The Novel Cure: Literary prescriptions for infidelity

Jenny Offill's Dept. of Speculation will help those who find themselves in the same leaky vessel to feel less abjectly alone

Click to follow

Ailment: Infidelity

Cure: Dept. of Speculation by Jenny Offill

When a partner strays, it can inflict a blow so damaging that the relationship seems doomed to go under. Is it possible to recover from an affair, however transient? And how do we navigate the turbulent emotions in its wake? Jenny Offill's account of an infidelity in the marriage of two thirtysomething Brooklynites trawls these waters in scrupulous detail and will help those who find themselves in the same leaky vessel to feel less abjectly alone.

"WORK NOT LOVE," is the motto on the Post-it note above the narrator's desk. A writer and teacher of writing – like Offill herself – she takes pleasure in a wry aphorism and plans never to marry. But then she meets a man from Ohio who is "famously kind", records soundscapes of the city, and puts his hands in all the many pockets of her winter coat.

We follow them through the proposal (in a museum), to the birth of a baby girl, the sleep deprivation, the bed-bug infestation, the getting (by him) of a proper job ("only vaguely soul-crushing"), and the sickening, awful moment when a liaison with another woman comes to light. Her emotions are all-encompassing: shock, rage, fear for the future, self-blame (had she, less generous by nature, somehow managed to "unkind and ungood" him?). Mostly she feels a simmering resentment, in which she lies in bed wondering if she can hold his hand while simultaneously giving him the finger.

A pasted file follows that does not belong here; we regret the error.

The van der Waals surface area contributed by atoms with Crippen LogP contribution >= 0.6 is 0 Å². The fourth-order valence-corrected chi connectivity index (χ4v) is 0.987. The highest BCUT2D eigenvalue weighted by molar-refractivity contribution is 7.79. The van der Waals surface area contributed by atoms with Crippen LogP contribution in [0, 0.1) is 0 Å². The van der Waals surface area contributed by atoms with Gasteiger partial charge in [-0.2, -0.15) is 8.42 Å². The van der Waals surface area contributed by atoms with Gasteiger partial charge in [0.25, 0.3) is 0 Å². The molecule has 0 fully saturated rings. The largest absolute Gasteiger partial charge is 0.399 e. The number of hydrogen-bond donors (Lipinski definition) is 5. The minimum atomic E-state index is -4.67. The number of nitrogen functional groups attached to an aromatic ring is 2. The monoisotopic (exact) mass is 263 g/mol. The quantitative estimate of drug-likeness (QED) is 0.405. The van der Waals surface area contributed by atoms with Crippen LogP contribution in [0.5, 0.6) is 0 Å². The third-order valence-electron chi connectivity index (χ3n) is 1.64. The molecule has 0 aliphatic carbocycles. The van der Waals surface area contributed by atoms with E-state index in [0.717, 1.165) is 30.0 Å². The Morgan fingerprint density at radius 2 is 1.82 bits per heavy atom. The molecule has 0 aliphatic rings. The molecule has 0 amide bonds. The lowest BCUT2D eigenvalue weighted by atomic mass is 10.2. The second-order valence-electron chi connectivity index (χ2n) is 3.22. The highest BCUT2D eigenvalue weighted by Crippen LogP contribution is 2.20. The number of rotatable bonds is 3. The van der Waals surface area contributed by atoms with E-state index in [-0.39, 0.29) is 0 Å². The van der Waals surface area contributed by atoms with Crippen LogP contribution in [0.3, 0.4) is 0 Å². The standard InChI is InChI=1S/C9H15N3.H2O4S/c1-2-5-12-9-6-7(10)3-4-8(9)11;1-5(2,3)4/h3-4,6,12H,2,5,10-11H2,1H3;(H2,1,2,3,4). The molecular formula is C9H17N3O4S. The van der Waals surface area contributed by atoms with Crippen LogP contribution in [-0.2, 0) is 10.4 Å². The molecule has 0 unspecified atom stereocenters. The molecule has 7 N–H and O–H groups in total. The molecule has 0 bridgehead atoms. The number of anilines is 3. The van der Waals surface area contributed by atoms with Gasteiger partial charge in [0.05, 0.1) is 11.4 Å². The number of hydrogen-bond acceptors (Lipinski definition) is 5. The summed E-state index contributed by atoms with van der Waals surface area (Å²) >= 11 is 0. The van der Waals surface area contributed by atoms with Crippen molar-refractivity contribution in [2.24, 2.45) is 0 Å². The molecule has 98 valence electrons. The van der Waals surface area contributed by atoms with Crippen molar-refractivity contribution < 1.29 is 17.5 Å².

Written in fragments that seem at first to be random thoughts plucked from Offill's mental wanderings, but gradually coalescing into a rich and satisfying whole, the narrative (and the narrator) are propped up by eclectic one-liners – from poets to various astronauts – and even a snippet of "advice for wives circa 1896" to avoid the "indiscriminate reading of novels" lest it breeds a contempt for domestic duties. Offill's novel is a life raft: read it for its unsentimental scoop on love, the breaking of something good, and the possibility of patching the cracks and pulling through.